The holiday season is over and, for most of us, our thoughts have turned towards the day-to-day activities that we call life. Early morning commutes to the office, school runs, after-school activities, paying bills, clearing out our cupboards, you name it, it is on the list of things to get done. Getting yourself motivated to tackle the tasks ahead may feel a little overwhelming, especially as many of us may have overindulged with food, drink and late nights over the festive season. You feel like you have let yourself go or you simply just don’t ‘feel right’. This is your body’s way of telling you that it’s time to think about your health – listen to it!
Setting yourself realistic health and wellbeing goals for the New Year is the first step towards a healthier and happier you in 2018. From physical health to mental and social wellbeing, these are all important aspects to consider when managing your general health. Wellness involves balance in all aspects of life and is unique to each individual. Prevention is the best cure so taking charge of your own health by making small changes will serve you well in the future. Form those good habits from now and get a head start.
As you reflect on your personal goals for 2018, an important question to ask might be ‘How can I achieve more balance in my life’, says Dr Lanalle Dunn, founder of The Chiron Clinic in Dubai. ‘This question creates awareness about different aspects of life such personal, professional, financial or spiritual and helps as a starting point to determine which area needs more attention.’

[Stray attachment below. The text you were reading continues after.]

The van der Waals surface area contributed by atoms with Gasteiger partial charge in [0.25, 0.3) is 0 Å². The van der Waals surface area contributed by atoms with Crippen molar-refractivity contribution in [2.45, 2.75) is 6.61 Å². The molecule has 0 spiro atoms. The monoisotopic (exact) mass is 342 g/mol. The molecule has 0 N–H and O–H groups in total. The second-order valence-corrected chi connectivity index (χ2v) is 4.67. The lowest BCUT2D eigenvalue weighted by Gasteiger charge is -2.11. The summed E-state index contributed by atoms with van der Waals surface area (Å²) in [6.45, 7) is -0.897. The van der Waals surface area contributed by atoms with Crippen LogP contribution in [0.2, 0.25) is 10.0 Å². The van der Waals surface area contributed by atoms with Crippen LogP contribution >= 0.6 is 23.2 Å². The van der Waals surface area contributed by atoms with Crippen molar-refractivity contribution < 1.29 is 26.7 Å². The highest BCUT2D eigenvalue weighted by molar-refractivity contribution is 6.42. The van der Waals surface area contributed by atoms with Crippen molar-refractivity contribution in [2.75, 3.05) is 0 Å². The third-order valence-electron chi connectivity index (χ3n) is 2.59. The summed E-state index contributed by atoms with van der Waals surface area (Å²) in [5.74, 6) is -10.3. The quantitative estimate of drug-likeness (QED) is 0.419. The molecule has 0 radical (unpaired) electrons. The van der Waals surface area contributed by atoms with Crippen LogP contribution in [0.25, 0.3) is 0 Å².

Resolutions like ‘lose five kilos’, ‘quit smoking’, or ‘make more money’ are made at the start of every year, but many are broken because resolutions rarely address overall wellbeing. ‘Various factors influence our sense of overall wellbeing which can be measured by feelings of fulfilment, harmony, energy, gratitude, and peace. Wellbeing is a personal state of better health and happiness which requires patience and motivation; setting smaller goals can be the stepping stone for achieving bigger goals,’ Dr Lanalle explains.
Dr Ali Al Tuckmachy, a medical doctor and clinical lead in medical education at King’s College Hospital London shares some suggestions on how to set realistic goals:
• Be realistic – Your ultimate fitness goal could be to be fit enough to participate in a competition on a set date or to do 10 laps of the pool. Whatever the case, make this goal realistic. Remember that most of us will never be world-famous athletes or supermodels. Think about what is achievable for you. Write down your goals.
• Be specific – Don’t make your ultimate goal a general statement like: ‘I want to lose weight’. Make it measurable. Exactly how many kilograms do you want to lose?
• Choose a goal that is meaningful and important to you, not to anybody else. For example, if your partner wants you to lose weight, but you’re happy as you are, you may find it difficult to commit to your exercise routine in the long term.